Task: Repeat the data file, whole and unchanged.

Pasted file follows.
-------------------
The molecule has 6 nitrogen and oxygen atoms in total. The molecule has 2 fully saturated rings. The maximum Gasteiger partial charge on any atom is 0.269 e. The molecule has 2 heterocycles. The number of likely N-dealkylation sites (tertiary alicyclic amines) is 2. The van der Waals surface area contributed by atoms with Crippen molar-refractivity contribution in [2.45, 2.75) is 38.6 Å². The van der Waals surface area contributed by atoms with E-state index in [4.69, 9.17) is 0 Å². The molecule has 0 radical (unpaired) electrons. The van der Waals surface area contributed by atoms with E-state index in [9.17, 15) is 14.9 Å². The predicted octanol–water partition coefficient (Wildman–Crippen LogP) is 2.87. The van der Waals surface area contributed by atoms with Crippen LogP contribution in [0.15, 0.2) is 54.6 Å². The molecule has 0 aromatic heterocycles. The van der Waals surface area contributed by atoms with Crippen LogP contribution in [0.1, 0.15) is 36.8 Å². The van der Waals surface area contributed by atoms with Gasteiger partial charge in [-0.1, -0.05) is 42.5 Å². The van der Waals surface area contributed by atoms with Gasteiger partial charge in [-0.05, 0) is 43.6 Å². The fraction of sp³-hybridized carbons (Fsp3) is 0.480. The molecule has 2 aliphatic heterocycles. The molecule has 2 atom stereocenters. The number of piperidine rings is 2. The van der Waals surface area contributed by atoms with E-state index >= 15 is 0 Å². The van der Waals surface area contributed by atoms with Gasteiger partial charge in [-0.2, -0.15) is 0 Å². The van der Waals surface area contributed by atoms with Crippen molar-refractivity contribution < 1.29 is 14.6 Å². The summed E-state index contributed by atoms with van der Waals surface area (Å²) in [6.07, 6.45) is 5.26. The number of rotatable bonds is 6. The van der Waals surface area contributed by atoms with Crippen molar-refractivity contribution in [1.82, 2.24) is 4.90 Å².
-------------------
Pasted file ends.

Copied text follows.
The molecule has 6 nitrogen and oxygen atoms in total. The molecule has 2 fully saturated rings. The maximum Gasteiger partial charge on any atom is 0.269 e. The molecule has 2 heterocycles. The number of likely N-dealkylation sites (tertiary alicyclic amines) is 2. The van der Waals surface area contributed by atoms with Crippen molar-refractivity contribution in [2.45, 2.75) is 38.6 Å². The van der Waals surface area contributed by atoms with E-state index in [4.69, 9.17) is 0 Å². The molecule has 0 radical (unpaired) electrons. The van der Waals surface area contributed by atoms with E-state index in [9.17, 15) is 14.9 Å². The predicted octanol–water partition coefficient (Wildman–Crippen LogP) is 2.87. The van der Waals surface area contributed by atoms with Crippen LogP contribution in [0.15, 0.2) is 54.6 Å². The molecule has 0 aromatic heterocycles. The van der Waals surface area contributed by atoms with Crippen LogP contribution in [0.1, 0.15) is 36.8 Å². The van der Waals surface area contributed by atoms with Gasteiger partial charge in [-0.1, -0.05) is 42.5 Å². The van der Waals surface area contributed by atoms with Gasteiger partial charge in [-0.05, 0) is 43.6 Å². The fraction of sp³-hybridized carbons (Fsp3) is 0.480. The molecule has 2 aliphatic heterocycles. The molecule has 2 atom stereocenters. The number of piperidine rings is 2. The van der Waals surface area contributed by atoms with E-state index >= 15 is 0 Å². The van der Waals surface area contributed by atoms with Gasteiger partial charge in [-0.2, -0.15) is 0 Å². The van der Waals surface area contributed by atoms with Crippen molar-refractivity contribution < 1.29 is 14.6 Å². The summed E-state index contributed by atoms with van der Waals surface area (Å²) in [6.07, 6.45) is 5.26. The number of rotatable bonds is 6. The van der Waals surface area contributed by atoms with Crippen molar-refractivity contribution in [1.82, 2.24) is 4.90 Å².